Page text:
Electroconvulsive Therapy (ECT)

  • Medical Author:
    Roxanne Dryden-Edwards, MD

    Dr. Roxanne Dryden-Edwards is an adult, child, and adolescent psychiatrist. She is a former Chair of the Committee on Developmental Disabilities for the American Psychiatric Association, Assistant Professor of Psychiatry at Johns Hopkins Hospital in Baltimore, Maryland, and Medical Director of the National Center for Children and Families in Bethesda, Maryland.

  • Medical Editor: Melissa Conrad Stöppler, MD
    Melissa Conrad Stöppler, MD

    Melissa Conrad Stöppler, MD

    Melissa Conrad Stöppler, MD, is a U.S. board-certified Anatomic Pathologist with subspecialty training in the fields of Experimental and Molecular Pathology. Dr. Stöppler's educational background includes a BA with Highest Distinction from the University of Virginia and an MD from the University of North Carolina. She completed residency training in Anatomic Pathology at Georgetown University followed by subspecialty fellowship training in molecular diagnostics and experimental pathology.

Electroconvulsive Therapy (ECT) Side Effects

Confusion

Confusion is a change in mental status in which a person is not able to think with his or her usual level of clarity. Frequently, confusion leads to the loss of ability to recognize people and or places, or tell time and the date. Feelings of disorientation are common in confusion, and decision-making ability is impaired.

Confusion may arise suddenly or develop gradually over time.

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What is electroconvulsive therapy (ECT)? What is the history of ECT? Why is electroconvulsive therapy controversial?

Electroconvulsive therapy (ECT) is a non-medication medical treatment that is used to address severe psychiatric symptoms, after trials of medications and psychotherapy have been unsuccessful or a mental health disorder is determined to be acute enough to warrant this intervention. During the ECT procedure, an electric current is passed through the patient's brain to produce controlled convulsions (seizures) while the person is sedated using general anesthesia. This device is often used in a hospital but can be done on an outpatient basis (the individual receiving the treatment does not stay overnight in the hospital).

Formerly called electroshock therapy, ECT is a form of mental health therapy that was based on a procedure in which seizures were chemically induced in patients using a heart medication. It was first done in 1934 in Hungary to treat schizophrenia. In 1938, it is thought that electrical currents delivered directly to the brain were first used to induce seizures to treat schizophrenia. That was reportedly performed by Italian psychiatrist Ugo Cerletti. By 1940, ECT was being used in psychiatry in the United States. The U.S. military often used ECT during World War II, after which it became widely used in American and European psychiatric hospitals. It was in the late 1940s that doctors started placing electrodes on one side of the brain (unilaterally) rather than both sides (bilaterally), which resulted in less side effects like memory loss or speech problems.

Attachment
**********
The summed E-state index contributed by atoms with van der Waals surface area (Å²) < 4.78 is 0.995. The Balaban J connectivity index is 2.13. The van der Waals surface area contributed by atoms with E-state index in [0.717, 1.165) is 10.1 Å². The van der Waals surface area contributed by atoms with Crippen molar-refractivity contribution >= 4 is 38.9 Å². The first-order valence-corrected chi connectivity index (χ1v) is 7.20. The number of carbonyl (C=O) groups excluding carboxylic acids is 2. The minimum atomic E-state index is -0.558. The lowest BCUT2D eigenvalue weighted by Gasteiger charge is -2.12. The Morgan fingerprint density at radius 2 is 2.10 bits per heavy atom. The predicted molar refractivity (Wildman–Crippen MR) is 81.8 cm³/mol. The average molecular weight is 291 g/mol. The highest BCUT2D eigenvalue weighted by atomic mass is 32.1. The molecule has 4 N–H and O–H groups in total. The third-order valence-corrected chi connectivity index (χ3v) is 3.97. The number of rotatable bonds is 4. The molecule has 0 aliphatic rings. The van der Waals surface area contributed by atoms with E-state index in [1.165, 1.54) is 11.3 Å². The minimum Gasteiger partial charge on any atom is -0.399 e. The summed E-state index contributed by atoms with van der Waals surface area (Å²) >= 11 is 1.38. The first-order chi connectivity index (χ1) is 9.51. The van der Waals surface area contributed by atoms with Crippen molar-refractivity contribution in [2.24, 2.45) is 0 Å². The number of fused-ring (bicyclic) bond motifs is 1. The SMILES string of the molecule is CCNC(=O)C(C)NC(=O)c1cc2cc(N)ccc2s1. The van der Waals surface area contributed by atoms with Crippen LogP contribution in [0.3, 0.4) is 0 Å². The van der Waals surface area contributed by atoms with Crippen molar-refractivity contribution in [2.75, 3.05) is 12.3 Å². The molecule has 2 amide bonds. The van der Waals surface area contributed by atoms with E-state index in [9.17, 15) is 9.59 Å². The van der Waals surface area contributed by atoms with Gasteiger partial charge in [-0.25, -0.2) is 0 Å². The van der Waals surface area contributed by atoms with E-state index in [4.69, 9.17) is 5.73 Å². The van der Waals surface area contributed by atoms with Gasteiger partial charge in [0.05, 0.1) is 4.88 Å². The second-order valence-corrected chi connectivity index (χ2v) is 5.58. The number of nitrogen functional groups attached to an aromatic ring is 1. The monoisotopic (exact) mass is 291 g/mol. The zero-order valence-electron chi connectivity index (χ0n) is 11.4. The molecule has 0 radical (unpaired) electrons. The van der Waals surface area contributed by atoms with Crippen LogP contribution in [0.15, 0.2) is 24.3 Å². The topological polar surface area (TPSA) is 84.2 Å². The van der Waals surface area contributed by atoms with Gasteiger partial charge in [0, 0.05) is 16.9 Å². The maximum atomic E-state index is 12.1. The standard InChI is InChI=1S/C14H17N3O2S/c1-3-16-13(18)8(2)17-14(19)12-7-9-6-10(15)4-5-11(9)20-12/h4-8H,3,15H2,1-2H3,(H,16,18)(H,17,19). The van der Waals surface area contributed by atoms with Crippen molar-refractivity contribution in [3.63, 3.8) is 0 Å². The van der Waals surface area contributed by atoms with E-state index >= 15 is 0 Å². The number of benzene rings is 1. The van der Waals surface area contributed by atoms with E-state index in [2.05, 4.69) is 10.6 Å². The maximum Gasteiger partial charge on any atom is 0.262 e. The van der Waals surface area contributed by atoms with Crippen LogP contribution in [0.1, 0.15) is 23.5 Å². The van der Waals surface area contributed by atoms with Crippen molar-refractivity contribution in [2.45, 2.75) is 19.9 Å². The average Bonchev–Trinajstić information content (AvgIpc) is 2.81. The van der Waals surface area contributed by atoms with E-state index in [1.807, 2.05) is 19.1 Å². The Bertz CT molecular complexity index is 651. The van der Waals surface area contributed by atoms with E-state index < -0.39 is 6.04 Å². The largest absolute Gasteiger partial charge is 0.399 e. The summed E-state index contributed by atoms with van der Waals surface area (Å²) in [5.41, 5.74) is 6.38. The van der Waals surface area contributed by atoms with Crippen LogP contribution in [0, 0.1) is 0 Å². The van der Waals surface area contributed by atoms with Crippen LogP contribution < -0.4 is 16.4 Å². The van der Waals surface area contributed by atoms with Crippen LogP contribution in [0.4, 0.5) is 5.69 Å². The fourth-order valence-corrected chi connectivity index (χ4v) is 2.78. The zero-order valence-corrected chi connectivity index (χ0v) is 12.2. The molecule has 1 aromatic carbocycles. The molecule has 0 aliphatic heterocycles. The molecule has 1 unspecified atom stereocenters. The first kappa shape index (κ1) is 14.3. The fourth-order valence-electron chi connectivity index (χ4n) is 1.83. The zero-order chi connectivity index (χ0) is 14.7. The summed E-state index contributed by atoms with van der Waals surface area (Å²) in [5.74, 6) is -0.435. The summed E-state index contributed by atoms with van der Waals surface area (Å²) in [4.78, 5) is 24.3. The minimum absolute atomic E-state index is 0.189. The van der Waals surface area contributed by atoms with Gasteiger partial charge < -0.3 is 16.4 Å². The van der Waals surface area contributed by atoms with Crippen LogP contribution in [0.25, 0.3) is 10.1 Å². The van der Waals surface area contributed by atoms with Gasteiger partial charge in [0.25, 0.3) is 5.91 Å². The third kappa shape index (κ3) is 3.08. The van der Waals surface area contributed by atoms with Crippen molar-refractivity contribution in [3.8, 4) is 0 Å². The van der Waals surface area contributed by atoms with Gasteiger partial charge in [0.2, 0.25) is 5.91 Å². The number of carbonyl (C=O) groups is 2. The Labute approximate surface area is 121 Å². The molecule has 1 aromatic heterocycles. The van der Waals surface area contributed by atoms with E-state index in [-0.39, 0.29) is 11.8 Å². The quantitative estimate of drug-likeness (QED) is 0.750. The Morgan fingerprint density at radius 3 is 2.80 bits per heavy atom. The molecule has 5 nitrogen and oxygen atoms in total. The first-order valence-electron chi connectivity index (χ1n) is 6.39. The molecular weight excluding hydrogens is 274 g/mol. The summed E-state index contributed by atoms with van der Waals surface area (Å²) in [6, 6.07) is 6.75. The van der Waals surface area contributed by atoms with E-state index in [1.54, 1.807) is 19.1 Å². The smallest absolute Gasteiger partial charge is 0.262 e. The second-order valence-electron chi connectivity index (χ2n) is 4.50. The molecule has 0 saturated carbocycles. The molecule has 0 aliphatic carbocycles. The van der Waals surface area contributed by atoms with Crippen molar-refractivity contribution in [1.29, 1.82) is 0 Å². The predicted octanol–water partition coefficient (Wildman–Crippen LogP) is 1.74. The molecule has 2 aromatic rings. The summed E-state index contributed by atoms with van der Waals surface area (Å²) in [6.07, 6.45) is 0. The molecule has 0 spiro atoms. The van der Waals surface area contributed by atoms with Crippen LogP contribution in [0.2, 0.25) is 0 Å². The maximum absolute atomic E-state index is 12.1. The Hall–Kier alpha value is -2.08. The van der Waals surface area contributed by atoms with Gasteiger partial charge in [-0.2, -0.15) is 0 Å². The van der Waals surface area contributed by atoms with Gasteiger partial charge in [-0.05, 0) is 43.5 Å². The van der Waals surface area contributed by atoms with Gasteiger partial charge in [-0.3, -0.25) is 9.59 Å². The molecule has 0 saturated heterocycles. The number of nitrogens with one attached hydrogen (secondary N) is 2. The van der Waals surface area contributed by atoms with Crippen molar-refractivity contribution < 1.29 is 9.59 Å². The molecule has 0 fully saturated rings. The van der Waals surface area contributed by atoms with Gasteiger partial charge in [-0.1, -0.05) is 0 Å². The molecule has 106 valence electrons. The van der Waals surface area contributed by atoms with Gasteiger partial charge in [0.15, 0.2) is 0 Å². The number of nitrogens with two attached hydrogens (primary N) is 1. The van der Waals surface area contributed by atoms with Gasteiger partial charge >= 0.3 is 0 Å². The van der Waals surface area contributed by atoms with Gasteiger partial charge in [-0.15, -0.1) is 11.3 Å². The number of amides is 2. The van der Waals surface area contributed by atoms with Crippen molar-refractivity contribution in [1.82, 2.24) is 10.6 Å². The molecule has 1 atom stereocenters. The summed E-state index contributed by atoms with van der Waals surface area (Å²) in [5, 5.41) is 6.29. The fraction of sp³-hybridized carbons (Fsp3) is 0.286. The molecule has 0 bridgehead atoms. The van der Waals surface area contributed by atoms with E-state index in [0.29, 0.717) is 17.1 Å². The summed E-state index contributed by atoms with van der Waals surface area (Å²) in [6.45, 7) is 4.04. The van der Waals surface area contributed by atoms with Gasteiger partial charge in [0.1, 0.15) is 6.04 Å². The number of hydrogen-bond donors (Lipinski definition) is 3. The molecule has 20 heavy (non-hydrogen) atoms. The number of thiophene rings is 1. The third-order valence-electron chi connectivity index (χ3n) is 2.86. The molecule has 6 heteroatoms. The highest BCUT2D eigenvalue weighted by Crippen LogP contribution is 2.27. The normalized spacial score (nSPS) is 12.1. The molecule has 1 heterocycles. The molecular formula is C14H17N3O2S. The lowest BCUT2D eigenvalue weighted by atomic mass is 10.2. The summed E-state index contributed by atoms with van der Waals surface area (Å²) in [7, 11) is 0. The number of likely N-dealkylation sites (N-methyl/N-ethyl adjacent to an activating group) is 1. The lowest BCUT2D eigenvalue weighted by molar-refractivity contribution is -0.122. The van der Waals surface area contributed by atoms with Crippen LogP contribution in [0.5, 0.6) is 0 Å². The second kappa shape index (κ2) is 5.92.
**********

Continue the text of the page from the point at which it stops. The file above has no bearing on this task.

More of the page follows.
Despite those advances, ECT fell out of favor for at least a generation in psychiatry, starting in the 1960s. Rather than the popularity of psychoanalysis or the rise of medication treatments from pharmaceutical companies, it is thought that a cultural bias against psychiatry in general and against ECT specifically is the reason that this highly effective medical treatment became controversial. Novels like Asylum in 1961 and One Flew Over the Cuckoo's Nest in 1962, as well as the film based on the latter novel, released in 1975, are thought to have fueled some of that backlash. The antipsychiatry stance of groups like the Church of Scientology is also thought to have contributed to the stigma that mental health treatments, particularly ECT, incurred during that period of time.

Appreciation of the effectiveness of ECT started regaining ground in psychiatry during the mid-1980s with the publication of the National Institutes of Health (NIH) Consensus Conference on Electroconvulsive Therapy, published in the Journal of the American Medical Association (JAMA), which documented how well this medical treatment improves symptoms of depression. By the mid-1990s, several guidelines for conducting ECT were published, providing predictability, standardizing, and thus credibility of this medical treatment in providing care for severe mental health disorders.

Medically Reviewed by a Doctor on 3/31/2017

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